Analysis: Acquisition of Brent Burns is a clear win for San Jose

For three years Fear The Fin has beaten the drum on acquiring a legitimate top pairing defenseman that can play in all situations. It has been the achilles heel of this team for so long now that expecting things to change in a positive way always felt like wishful thinking and a fascination with the unattainable.

Brent Burns finally changes all that.

He provides San Jose with a stellar foil to the minutes munching of Dan Boyle, vastly improves a power play that didn't need much improving anyways, and instantly solves the need for a blueliner that the Sharks have desperately required for some time. It's a move that will be the biggest addition San Jose can conceivably make this summer, setting them up for a successful 2011-2012 season with a week left until the beginning of free agency.

Although the Sharks have always had the aura of a Stanley Cup contender surrounding them heading into the offseason, the roster heading into July 1st has never been this good. Top six forward group? Check. Top four defenseman? Check. Goaltending situation? Check. From here on out it is all about identifying and signing third/fourth line forwards and a defensive defenseman. And while those pieces are immensely important to a team's ability to go deep in the playoffs, they are transactions that are infinitely easier to make compared to one that involves a number two d-man that has shown flashes of being a franchise player.

Consider this-- during the 2010 NHL Entry Draft, the San Jose Sharks committed to Niclas Wallin for a season. During the 2011 NHL Entry Draft, the San Jose Sharks committed to Brent Burns for a season.

That's progress.

An excellent skater, Burns is a premier offensive defenseman in a League where these types of players are at a premium. He scored 17 goals last season for the Wild, tied for the team lead in power play goals with eight, posted 25:02 in ice time, and played a large amount shorthanded (2:42) as well as on the man advantage (3:04). He's a big minutes player who can begin to ease the workload off of Dan Boyle's shoulders, something that is a net positive for San Jose considering Boyle's minutes have begun to take a toll on his play during the last two seasons.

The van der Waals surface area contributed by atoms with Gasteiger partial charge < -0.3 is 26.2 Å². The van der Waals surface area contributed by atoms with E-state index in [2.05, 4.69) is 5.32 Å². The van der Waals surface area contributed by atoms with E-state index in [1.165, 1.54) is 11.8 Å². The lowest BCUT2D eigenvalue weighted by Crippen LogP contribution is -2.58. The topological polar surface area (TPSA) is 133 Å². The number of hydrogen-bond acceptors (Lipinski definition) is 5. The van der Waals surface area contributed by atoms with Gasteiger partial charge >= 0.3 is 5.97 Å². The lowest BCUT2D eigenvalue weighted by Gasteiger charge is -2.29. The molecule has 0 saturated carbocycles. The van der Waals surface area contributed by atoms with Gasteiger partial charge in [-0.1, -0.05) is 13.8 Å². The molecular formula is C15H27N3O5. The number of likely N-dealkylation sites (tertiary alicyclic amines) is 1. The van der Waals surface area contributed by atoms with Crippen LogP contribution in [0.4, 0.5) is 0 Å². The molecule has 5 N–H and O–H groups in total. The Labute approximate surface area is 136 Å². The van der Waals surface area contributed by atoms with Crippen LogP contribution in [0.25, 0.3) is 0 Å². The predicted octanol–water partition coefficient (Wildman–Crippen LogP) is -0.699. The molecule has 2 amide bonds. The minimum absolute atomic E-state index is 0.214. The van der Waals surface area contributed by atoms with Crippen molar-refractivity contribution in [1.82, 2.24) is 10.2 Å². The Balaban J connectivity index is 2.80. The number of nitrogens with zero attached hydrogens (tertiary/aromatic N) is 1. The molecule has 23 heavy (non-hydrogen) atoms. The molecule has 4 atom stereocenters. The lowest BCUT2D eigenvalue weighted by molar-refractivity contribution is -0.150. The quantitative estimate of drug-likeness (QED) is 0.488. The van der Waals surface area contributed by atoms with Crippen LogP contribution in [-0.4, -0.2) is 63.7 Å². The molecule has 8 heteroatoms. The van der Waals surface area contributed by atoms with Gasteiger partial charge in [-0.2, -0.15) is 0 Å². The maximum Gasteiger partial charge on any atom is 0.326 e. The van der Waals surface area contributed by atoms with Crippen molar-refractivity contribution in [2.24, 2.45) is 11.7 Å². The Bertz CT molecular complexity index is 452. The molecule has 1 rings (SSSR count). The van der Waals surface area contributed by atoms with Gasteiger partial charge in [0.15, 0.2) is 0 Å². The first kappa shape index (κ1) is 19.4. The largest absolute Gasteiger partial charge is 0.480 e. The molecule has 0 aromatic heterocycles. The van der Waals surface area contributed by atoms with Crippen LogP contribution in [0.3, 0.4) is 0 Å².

Where Burns will benefit the team the most is on the power play. As we mentioned before, Burns' eight power play goals tied for the team lead last year in Minnesota. He has an excellent slap shot that he gets on net with frightening consistency (170 last season) and will come into training camp as San Jose's most potent weapon from the point. He can move the puck up the ice well with a good first pass, has skating ability that is rivaled only by Dan Boyle, and is aggressive when pinching in the offensive zone.

By all accounts Burns will be a huge part of the Sharks offensive output next season, even if he doesn't manage to repeat on his 10.0 shooting percentage (Burns had a 6.3 S% in his previous three years). Furthermore, his slap shot is one that produces a fair amount of rebounds that the Sharks forward group can clean up in front of the net.

Despite giving up the extremely talented Devin Setoguchi, who seemed to be on his way towards scoring 30 goals next season on San Jose's top line, the addition of Burns on the backend will not hurt San Jose's offensive production. At worst they break even, and at best, Burns is an adrenaline shot to the heart that will be compared to the transformative powers Boyle bestowed upon San Jose's offense when he was acquired three years ago from Tampa Bay.